My guess is that they are engaging in consequentialism, where the moral action is one that will produce the good outcome. This theory can be summed up in it's extreme form by the phrase, "the ends justify the means." As for the definition of "good," since we now live in a world that supports (in many instances) the use of relativism as a means for determining the good. Allowing the good to be whatever you want it to be.

As for myself, if I was tied up to a trolley track and had to answer the question I would answer it by saying it would not matter, no action would be morally superior. If you're wondering if I'm a deontology (one who believes strongly in absolutism even when dealing with broad situations), don't worry I'm not. Just to set the record straight I would not kill the five to save the one (regardless of loved one because let's face it I'm too evil to have any), but I also would not say I acted truly correct, because I would have merely acted ethically or the way society would usually act, not morally. Most people within our society would save the five, but it should not be viewed as a correct action, especially one that someone is selfishly proud of. Why? Yes, you saved people, but did you do so for their happiness, or for your own? Regardless of my choice, I'm more worried with character or the soul of those students who proclaim their choice was benevolent, when in my mind killing the one so eagerly should be considered malevolent. Looking at the student's this way makes me wonder if the correct action is actually a selfish action of someone who has the power to end a life as well as save lives. The scenario presents no way in which you actually risk anything, other than what I view as your character or virtue, however students will not explain it that way. They merely state that it would be the correct action to take according to what they deem is "good."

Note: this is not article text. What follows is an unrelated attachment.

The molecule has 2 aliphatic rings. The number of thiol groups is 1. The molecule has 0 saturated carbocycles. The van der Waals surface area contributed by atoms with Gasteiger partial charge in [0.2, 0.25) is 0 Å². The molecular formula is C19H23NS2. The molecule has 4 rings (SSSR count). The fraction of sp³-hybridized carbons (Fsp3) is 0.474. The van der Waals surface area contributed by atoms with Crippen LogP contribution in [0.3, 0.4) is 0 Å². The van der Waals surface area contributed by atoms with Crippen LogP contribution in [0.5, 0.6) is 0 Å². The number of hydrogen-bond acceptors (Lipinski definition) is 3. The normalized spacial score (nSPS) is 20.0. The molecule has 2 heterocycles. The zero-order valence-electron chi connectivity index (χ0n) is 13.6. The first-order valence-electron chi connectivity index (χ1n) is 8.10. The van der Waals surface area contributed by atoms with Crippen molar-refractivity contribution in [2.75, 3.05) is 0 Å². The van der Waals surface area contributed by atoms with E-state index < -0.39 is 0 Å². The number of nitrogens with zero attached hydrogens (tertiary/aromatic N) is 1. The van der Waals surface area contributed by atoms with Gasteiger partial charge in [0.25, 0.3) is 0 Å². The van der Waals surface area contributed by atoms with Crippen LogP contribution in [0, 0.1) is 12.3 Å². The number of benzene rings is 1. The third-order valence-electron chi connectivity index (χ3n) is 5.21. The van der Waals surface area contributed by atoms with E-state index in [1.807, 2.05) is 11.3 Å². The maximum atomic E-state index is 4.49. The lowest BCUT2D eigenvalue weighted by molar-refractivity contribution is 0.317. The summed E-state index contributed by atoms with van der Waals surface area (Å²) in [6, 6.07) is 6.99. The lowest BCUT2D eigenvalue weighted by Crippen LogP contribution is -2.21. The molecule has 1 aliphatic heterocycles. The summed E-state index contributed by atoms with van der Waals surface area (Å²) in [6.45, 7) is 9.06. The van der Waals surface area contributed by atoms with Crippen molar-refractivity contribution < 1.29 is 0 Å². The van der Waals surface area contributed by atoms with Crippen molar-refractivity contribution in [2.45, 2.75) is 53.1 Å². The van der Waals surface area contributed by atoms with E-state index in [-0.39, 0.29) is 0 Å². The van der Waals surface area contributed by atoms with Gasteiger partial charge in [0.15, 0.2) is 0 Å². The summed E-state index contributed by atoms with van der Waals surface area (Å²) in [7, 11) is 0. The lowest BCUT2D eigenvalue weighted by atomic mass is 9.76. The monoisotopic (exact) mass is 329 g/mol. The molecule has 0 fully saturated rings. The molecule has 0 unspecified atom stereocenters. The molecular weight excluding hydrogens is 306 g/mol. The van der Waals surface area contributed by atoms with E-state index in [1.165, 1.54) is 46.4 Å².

Lastly, what is important to understand by this problem is that everyone who answers wants their answer to be correct from either a moral or ethical standpoint. It seems as though humans have an urge to make every action a moral action, regardless if that action has nothing at all to do with morality. This in my view is what makes humans so remarkable. Every action we engage in must be in such a way that reveals a moral purpose or catalyst. We can see that here with our examination of the trolley problem. If you would like to see how a feminist answers this problem (hint: they don't) then watch my video on the feminist republic.

1 comment:

  1. The case for letting the five people die:

    1. The world is overpopulated.
    2. How do you know they're not five murderers who may go on to kill more people?
    3. Death by trolley may be preferable to a slow death by disease or old age.

    ~Contrarian ethics~